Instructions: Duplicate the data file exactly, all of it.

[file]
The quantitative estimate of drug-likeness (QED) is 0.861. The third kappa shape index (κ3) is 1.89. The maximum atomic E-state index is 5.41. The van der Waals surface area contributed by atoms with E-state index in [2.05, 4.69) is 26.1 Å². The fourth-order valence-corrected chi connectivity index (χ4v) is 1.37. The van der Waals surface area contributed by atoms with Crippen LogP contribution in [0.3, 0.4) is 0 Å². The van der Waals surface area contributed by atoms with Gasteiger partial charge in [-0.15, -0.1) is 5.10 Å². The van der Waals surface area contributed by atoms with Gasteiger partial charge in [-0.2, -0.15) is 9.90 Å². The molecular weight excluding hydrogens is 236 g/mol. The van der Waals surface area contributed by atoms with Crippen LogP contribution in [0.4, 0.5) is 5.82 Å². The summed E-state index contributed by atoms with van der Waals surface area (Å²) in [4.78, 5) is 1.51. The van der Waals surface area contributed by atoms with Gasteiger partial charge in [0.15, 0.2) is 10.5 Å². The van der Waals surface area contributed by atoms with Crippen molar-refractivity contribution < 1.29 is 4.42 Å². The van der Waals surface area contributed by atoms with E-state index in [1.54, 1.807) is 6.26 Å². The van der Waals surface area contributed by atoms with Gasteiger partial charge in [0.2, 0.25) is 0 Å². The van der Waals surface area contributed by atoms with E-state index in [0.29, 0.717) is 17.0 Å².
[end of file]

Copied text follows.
The quantitative estimate of drug-likeness (QED) is 0.861. The third kappa shape index (κ3) is 1.89. The maximum atomic E-state index is 5.41. The van der Waals surface area contributed by atoms with E-state index in [2.05, 4.69) is 26.1 Å². The fourth-order valence-corrected chi connectivity index (χ4v) is 1.37. The van der Waals surface area contributed by atoms with Crippen LogP contribution in [0.3, 0.4) is 0 Å². The van der Waals surface area contributed by atoms with Gasteiger partial charge in [-0.15, -0.1) is 5.10 Å². The van der Waals surface area contributed by atoms with Gasteiger partial charge in [-0.2, -0.15) is 9.90 Å². The molecular weight excluding hydrogens is 236 g/mol. The van der Waals surface area contributed by atoms with Crippen LogP contribution in [0.4, 0.5) is 5.82 Å². The summed E-state index contributed by atoms with van der Waals surface area (Å²) in [4.78, 5) is 1.51. The van der Waals surface area contributed by atoms with Gasteiger partial charge in [0.15, 0.2) is 10.5 Å². The van der Waals surface area contributed by atoms with Crippen molar-refractivity contribution < 1.29 is 4.42 Å². The van der Waals surface area contributed by atoms with E-state index in [1.54, 1.807) is 6.26 Å². The van der Waals surface area contributed by atoms with Gasteiger partial charge in [0.2, 0.25) is 0 Å². The van der Waals surface area contributed by atoms with E-state index in [0.29, 0.717) is 17.0 Å².